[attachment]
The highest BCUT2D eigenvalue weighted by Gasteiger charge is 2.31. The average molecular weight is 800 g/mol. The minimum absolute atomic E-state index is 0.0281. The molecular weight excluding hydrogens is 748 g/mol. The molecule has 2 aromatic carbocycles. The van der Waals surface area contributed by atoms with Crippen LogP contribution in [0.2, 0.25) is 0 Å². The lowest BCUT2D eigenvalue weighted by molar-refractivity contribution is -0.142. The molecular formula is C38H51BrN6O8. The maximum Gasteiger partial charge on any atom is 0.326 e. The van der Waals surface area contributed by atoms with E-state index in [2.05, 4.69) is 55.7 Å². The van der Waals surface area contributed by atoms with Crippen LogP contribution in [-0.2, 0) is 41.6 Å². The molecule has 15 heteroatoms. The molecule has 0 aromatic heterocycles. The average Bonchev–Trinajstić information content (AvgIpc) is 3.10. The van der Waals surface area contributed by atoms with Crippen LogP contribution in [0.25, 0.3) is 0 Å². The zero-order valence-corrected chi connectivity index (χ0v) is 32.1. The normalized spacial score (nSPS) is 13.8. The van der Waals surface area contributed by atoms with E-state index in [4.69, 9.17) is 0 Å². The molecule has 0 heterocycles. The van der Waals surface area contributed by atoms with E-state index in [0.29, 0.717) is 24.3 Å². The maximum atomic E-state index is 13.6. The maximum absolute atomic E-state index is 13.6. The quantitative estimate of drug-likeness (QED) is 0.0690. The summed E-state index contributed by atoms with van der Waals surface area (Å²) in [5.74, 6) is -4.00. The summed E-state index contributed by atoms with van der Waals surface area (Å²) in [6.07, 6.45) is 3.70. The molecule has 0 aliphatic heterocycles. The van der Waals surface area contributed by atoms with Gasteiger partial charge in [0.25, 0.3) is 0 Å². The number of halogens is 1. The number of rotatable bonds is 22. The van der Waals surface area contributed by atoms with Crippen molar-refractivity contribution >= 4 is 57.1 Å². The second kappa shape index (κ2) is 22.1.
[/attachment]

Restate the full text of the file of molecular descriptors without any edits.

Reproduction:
The highest BCUT2D eigenvalue weighted by Gasteiger charge is 2.31. The average molecular weight is 800 g/mol. The minimum absolute atomic E-state index is 0.0281. The molecular weight excluding hydrogens is 748 g/mol. The molecule has 2 aromatic carbocycles. The van der Waals surface area contributed by atoms with Crippen LogP contribution in [0.2, 0.25) is 0 Å². The lowest BCUT2D eigenvalue weighted by molar-refractivity contribution is -0.142. The molecular formula is C38H51BrN6O8. The maximum Gasteiger partial charge on any atom is 0.326 e. The van der Waals surface area contributed by atoms with E-state index in [2.05, 4.69) is 55.7 Å². The van der Waals surface area contributed by atoms with Crippen LogP contribution in [-0.2, 0) is 41.6 Å². The molecule has 15 heteroatoms. The molecule has 0 aromatic heterocycles. The average Bonchev–Trinajstić information content (AvgIpc) is 3.10. The van der Waals surface area contributed by atoms with Crippen LogP contribution in [0.25, 0.3) is 0 Å². The zero-order valence-corrected chi connectivity index (χ0v) is 32.1. The normalized spacial score (nSPS) is 13.8. The van der Waals surface area contributed by atoms with E-state index in [4.69, 9.17) is 0 Å². The molecule has 0 heterocycles. The van der Waals surface area contributed by atoms with E-state index in [0.29, 0.717) is 24.3 Å². The maximum atomic E-state index is 13.6. The maximum absolute atomic E-state index is 13.6. The quantitative estimate of drug-likeness (QED) is 0.0690. The summed E-state index contributed by atoms with van der Waals surface area (Å²) in [5.74, 6) is -4.00. The summed E-state index contributed by atoms with van der Waals surface area (Å²) in [6.07, 6.45) is 3.70. The molecule has 0 aliphatic heterocycles. The van der Waals surface area contributed by atoms with Gasteiger partial charge in [0.25, 0.3) is 0 Å². The number of halogens is 1. The number of rotatable bonds is 22. The van der Waals surface area contributed by atoms with Crippen molar-refractivity contribution >= 4 is 57.1 Å². The second kappa shape index (κ2) is 22.1.